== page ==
SportsTurf

January 2018

SportsTurf provides current, practical and technical content on issues relevant to sports turf managers, including facilities managers. Most readers are athletic field managers from the professional level through parks and recreation, universities.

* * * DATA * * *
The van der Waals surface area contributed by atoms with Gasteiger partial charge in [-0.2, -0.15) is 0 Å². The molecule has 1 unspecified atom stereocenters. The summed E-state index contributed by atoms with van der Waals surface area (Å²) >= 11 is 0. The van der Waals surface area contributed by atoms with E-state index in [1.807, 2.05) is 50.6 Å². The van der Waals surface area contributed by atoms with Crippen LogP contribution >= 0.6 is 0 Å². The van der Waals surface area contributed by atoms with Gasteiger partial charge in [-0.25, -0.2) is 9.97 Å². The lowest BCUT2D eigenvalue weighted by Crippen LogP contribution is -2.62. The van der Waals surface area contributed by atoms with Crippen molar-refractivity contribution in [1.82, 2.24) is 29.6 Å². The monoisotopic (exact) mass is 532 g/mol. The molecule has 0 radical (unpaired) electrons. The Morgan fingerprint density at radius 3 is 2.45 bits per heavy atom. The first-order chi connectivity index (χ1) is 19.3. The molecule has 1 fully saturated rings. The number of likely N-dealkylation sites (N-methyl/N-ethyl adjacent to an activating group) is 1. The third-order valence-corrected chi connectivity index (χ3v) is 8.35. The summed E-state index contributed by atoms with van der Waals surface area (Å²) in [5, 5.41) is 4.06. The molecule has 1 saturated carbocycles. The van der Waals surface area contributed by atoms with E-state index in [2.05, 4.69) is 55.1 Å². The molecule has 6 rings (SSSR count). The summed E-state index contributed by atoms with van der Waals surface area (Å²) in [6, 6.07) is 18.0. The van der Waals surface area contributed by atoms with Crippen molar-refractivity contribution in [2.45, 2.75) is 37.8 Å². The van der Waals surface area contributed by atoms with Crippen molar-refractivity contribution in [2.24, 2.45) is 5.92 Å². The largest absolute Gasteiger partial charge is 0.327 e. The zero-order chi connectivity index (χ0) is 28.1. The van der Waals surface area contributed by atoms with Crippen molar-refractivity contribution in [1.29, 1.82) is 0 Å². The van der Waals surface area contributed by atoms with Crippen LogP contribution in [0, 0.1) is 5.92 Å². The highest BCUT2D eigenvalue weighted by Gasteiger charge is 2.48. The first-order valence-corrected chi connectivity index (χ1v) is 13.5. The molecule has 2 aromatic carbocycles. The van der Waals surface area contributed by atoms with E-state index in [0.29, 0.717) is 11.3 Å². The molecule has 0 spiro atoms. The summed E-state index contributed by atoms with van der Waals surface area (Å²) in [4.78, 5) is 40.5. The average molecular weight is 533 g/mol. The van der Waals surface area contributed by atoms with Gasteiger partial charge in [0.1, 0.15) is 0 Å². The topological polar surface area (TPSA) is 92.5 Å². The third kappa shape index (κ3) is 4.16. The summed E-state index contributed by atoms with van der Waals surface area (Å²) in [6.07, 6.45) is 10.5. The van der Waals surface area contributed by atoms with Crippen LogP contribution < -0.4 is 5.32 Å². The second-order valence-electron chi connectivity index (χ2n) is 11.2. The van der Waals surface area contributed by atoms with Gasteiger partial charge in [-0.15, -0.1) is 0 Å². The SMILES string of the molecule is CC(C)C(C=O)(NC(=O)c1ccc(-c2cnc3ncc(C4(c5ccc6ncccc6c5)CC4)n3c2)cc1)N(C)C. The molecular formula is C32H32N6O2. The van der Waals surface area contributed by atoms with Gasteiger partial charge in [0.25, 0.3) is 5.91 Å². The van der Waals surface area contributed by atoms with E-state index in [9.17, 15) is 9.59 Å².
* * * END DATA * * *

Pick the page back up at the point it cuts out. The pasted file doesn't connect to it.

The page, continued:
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www.spor tsturfonline.com 44 // January 2018 quick release nitrogen in 2015 and 66% quick release nitrogen in 2017. The UW's Integrated Turf Program used fewer pesticides than the City's Program, a higher percentage of slow release nitrogen, but the products cost approximately 50% more than what the City Program used. The UW Program was $60 per acre cheaper than the Organic Program. This demonstration tracked the agronomic, environmental, and economic performance of four turfgrass management programs at Racetrack Park over a 3-year period. While this was far from a scientifi c study, the three programs that received inputs of fertilizer were able to maintain acceptable turfgrass quality over the study period. The Organic Program (which mistakenly received an extra fertilizer and herbicide treatment at the initiation of the study) was above reasonable threshold levels for weeds by the middle of 2017. The Organic Program had the greatest cost per acre, followed by the UW Integrated Turfgrass Management Program. The City Program was the lowest cost program of the three with fertilizer inputs, and was less than half of the cost of the Organic Program system. For the two programs where weed control products were used, the UW Integrated Turfgrass Management Program had a 3-5x lower environmental hazard score compared to the City's Program. Overall, this demonstration was useful for highlighting that maintaining functional turfgrass can be achieved in different ways. The Organic Program was able to maintain acceptable quality for 3 years, given an initially weed free starting point. After 3 years, weeds are above or approaching most reasonable thresholds. The City of Stoughton Program met turfgrass quality goals and minimized costs; however this program had the highest pesticide hazard scores. The UW Integrated Program used a combination of lower toxicity herbicides and a fertilizer with a high percentage of slow release nitrogen. This system had an intermediate cost relative to the Organic and City programs. We hope that this demonstration will be useful for future conversations about turfgrass management in Stoughton, WI and elsewhere. Collaborators/supporters WeedMan donated their equipment and labor to make the fertilizer and herbicide applications to field 2 in 2015; Chick Magic donated the fertilizer used on fi eld 1 in 2015; Dow AgroSciences donated the Confront herbicide for fi eld 2 in 2015 and 2017; Bruce Company donated their equipment and labor to make the fertilizer and herbicide applications to fi eld 2 in 2017; and Milorganite donated the fertilizer used on fi eld 1 in 2017. /ST/ Doug Soldat is Professor/UW-Extension Specialist, Dept. of Soil Science, UW- Madison; Paul Koch is Assistant Professor/ UW-Extension Specialist, Dept. of Plant Pathology, UW-Madison; Chris Williamson is Professor/UW-Extension Specialist, Dept. of Entomology, UW-Madison; Kurt Hockemeyer is Turfgrass Diagnostic Lab Manager, Dept. of Plant Pathology, UW-Madison; and Nick Bero is Research Specialist, Dept. of Soil Science, UW-Madison. Table 5. Estimated costs of the products used in each of the four programs. These costs were estimated from discussions with local turfgrass suppliers and applicators. Field# Management Program Approx. Fertilization Cost per acre, per year Approx. Herbicide Cost per acre, per year Total Cost per acre, per year FIELD 1 Organic $250 $0 $250 FIELD 2 City of Stoughton $70 $46 $116 FIELD 3 Integrated Turfgrass Management $170 $22 $192 FIELD 4 Mowing Only $0 $0 $0 Research Scientist Nick Bero evaluates weed cover using the grid method. Continued from page 12

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